Spain is to set up a registry of its citizens who refuse to be vaccinated against the coronavirus and share the results with the European Union, its health minister has said.
The list of Spaniards who refused to be vaccinated after being called on by health authorities would not be shared publically or with employers, Salvador Illa said in an interview with Spanish broadcaster La Sexta.
"What will be done is a registry, which will be shared with our European partners... of those people who have been offered it and have simply rejected it," he said.
"It is not a document which will be made public and it will be done with the utmost respect for data protection."
Those who refuse to be vaccinated will be noted in the registry as having done so.
While stressing that vaccination against the virus was not compulsory, Illa said that "the best form to defeat the virus is to get all vaccinated, the more the better".
Vaccination, he added, should be seen as "an act of solidarity toward our loved ones and our citizenship".
His comments come as the country exceeded more than 50,000 deaths from the virus on Monday. Spain has been one of the countries in Europe worst affected by the ongoing COVID-19 pandemic, recording more than 1.8 million cases since the pandemic was declared.
Since December 24, the country saw 24,462 new coronavirus infections and 298 new deaths, according to figures released by the Ministry of Health.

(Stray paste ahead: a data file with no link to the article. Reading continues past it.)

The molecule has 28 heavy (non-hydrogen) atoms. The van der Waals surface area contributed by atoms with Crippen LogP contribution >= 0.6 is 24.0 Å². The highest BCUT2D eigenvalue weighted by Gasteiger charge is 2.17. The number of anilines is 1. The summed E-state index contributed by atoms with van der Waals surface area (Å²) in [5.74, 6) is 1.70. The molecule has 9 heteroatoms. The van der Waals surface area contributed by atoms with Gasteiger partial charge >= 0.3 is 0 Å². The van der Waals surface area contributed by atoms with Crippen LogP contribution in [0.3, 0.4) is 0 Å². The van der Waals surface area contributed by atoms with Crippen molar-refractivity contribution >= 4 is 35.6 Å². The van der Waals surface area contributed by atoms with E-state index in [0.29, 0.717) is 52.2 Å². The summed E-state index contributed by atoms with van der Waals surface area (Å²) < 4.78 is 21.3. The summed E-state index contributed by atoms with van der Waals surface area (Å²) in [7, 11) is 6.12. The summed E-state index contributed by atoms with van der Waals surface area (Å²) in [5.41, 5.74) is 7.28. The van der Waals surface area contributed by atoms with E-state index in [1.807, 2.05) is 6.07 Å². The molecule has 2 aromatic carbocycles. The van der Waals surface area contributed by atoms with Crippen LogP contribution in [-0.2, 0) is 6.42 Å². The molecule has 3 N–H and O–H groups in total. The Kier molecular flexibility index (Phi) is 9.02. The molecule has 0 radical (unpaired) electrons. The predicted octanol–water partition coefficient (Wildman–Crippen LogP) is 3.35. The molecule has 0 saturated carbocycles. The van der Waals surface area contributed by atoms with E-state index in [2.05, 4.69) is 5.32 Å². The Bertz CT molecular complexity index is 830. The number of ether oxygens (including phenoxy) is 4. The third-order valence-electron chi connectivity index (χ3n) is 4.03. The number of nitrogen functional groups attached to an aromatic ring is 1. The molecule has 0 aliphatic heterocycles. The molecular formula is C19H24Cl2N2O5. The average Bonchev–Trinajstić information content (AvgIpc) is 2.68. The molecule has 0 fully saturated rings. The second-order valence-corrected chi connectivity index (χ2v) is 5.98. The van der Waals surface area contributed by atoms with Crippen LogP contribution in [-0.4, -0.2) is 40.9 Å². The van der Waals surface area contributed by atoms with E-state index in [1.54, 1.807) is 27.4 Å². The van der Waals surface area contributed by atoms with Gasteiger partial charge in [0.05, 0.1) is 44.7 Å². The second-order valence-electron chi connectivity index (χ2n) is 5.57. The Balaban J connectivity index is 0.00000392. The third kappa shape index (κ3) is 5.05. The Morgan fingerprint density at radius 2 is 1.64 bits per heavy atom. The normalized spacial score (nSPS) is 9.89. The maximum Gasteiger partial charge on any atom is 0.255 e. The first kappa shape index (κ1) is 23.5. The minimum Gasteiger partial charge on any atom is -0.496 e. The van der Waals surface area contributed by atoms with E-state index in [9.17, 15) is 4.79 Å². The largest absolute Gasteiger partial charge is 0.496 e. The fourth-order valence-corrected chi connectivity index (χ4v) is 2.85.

Spain launched its vaccination programme along with the majority of EU member states on Sunday, with the aim of inoculating the country's most vulnerable and health workers first.
Vaccines are being offered free on the Spanish health service, which is contacting those eligible for the first dose of the two-dose Pfizer vaccine authorized by the EU's regulatory body, the European Medicines Agency (EMA).
The rollout initially stalled on Monday after a "minor logistically issue" at Pfizer delayed the delivery of vaccine shipments to Spain and seven other European countries.
Aircraft carrying more than 350,000 doses of the vaccine landed at airports in Madrid, Barcelona, Vitoria, Valencia and Seville on Tuesday morning.
The left-wing government's vaccination plan was criticised by the right-wing opposition Partido Popular (PP) for not being "transparent". José Luis Martínez-Almeida, the mayor of Madrid and a PP spokesman, said on Monday that "a shortage of information" on the vaccine was to blame for a lack of public trust in vaccinating against coronavirus.
According to a poll taken by CIS, a Spanish public research institute, earlier this month, 40.5 per cent of Spaniards would agree to be vaccinated as soon as possible with a further 23.6 per cent willing to get the vaccine but under certain conditions.
As it stands, 28 per cent would refuse to be vaccinated under any circumstances.